“We had about 1,200 members in the past, but today we have only 800 members.

“Those countries that are short of anesthetists are pulling those here in Nigeria to their countries.

“Nigerian professionals are the best. They are highly sought-after by other countries.

“Medical practitioners and other professionals will continue to emigrate until their welfare and available equipment are improved upon,’’ she said.

Alagbe-Briggs stressed that availability appropriate equipment and improved welfare were essential to improve medical practice and services.

She said the conference itself sought to ensure continuous enhancement of the knowledge of the society’s members to help to improve their services.

“We are looking at how we can help to improve on cancer care; we are involved in the operational stage, pain relief, emergency care and intensive care.

“We are in Gombe to brainstorm on how to improve our specialty in line with the theme of the conference, learn from one another and share research outcomes,’’ Alagbe-Briggs said.

The conference has: “Anesthesia and the pre-operative care of patients with cancers’’ as its theme.

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WHO Demands Fresh Data from China amid Outbreak of Pneumonia in Children

The World Health Organization (WHO) is requesting more data from China amid an outbreak of pneumonia in children.

Dr Maria Van Kerkhove, a WHO epidemiologist, said the agency was ‘following up with China’ as hospitals across the country continue to be overwhelmed.

Face masks and social distancing are again being recommended in the country.

The country is said to be grappling with a spike in pneumonia, dubbed ‘white lung syndrome’ because of the way lung damage shows up on scans, among children that has been attributed to a rebound in respiratory illnesses rather than an entirely new virus.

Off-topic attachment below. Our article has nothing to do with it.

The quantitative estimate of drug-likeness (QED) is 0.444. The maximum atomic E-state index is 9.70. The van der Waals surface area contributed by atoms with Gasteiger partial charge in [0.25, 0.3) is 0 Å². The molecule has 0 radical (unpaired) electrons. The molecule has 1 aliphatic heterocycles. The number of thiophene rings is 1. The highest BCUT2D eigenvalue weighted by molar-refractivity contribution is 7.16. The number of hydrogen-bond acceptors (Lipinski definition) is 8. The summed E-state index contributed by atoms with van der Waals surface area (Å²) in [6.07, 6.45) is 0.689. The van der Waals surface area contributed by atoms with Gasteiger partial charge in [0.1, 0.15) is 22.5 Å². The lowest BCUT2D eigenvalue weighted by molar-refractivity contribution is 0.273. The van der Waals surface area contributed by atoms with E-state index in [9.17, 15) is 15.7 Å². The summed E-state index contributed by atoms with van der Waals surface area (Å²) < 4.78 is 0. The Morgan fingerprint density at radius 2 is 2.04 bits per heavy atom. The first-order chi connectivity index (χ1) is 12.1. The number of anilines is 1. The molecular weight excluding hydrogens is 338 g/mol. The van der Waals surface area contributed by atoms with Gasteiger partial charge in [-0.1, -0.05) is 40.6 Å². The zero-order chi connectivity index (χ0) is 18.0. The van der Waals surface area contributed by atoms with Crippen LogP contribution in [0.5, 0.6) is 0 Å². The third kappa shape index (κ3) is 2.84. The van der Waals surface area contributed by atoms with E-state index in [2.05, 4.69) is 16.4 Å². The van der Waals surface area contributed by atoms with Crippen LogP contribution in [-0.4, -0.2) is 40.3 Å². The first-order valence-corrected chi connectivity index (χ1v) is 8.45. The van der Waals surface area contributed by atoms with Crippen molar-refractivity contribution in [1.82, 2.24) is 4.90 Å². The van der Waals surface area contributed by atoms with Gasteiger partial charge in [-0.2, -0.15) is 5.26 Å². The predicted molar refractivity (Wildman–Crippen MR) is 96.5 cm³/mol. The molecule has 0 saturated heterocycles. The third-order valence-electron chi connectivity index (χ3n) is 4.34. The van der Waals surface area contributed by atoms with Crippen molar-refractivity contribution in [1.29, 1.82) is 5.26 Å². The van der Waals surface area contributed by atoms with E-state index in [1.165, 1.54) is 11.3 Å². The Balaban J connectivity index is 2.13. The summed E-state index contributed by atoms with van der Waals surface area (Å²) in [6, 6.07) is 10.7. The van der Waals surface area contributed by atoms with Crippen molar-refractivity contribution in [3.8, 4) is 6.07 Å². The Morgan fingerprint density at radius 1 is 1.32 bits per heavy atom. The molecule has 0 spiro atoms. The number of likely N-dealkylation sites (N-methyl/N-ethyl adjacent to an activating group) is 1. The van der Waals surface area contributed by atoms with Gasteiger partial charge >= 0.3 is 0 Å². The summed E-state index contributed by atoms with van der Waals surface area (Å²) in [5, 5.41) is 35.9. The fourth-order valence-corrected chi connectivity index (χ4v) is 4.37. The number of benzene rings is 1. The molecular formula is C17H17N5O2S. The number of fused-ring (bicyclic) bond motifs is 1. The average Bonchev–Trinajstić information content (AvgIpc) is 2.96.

China had one of the most brutal and longest lockdowns of any country in the world which the WHO says robbed children of vital immunity against seasonal illnesses. 

Dr Van Kerkhove told the conference today: ‘Yes, we are seeing an increase in respiratory infections around the world.

‘We’re in autumn and entering winter months, so we are expecting to see rises in respiratory infections regardless.

We are following up with China. They are seeing an increase due a number of different infections

We are following up with our clinical network and following up with clinicians in China.

‘In terms of acute respiratory infections, we are looking at the burden on healthcare systems and looking at the healthcare capacities of systems.’

It comes after Chinese Health Ministry spokesman Mi Feng urged people in the country to again consider wearing face masks and distancing.

Speaking at a press conference on Sunday, he said: ‘Efforts should be made to increase the opening of relevant clinics and treatment areas, extend service hours and increase the supply of medicines.

‘It is necessary to do a good job in epidemic prevention and control in key crowded places.

‘[This includes] in schools, childcare institutions and nursing homes, and to reduce the flow of people and visits.’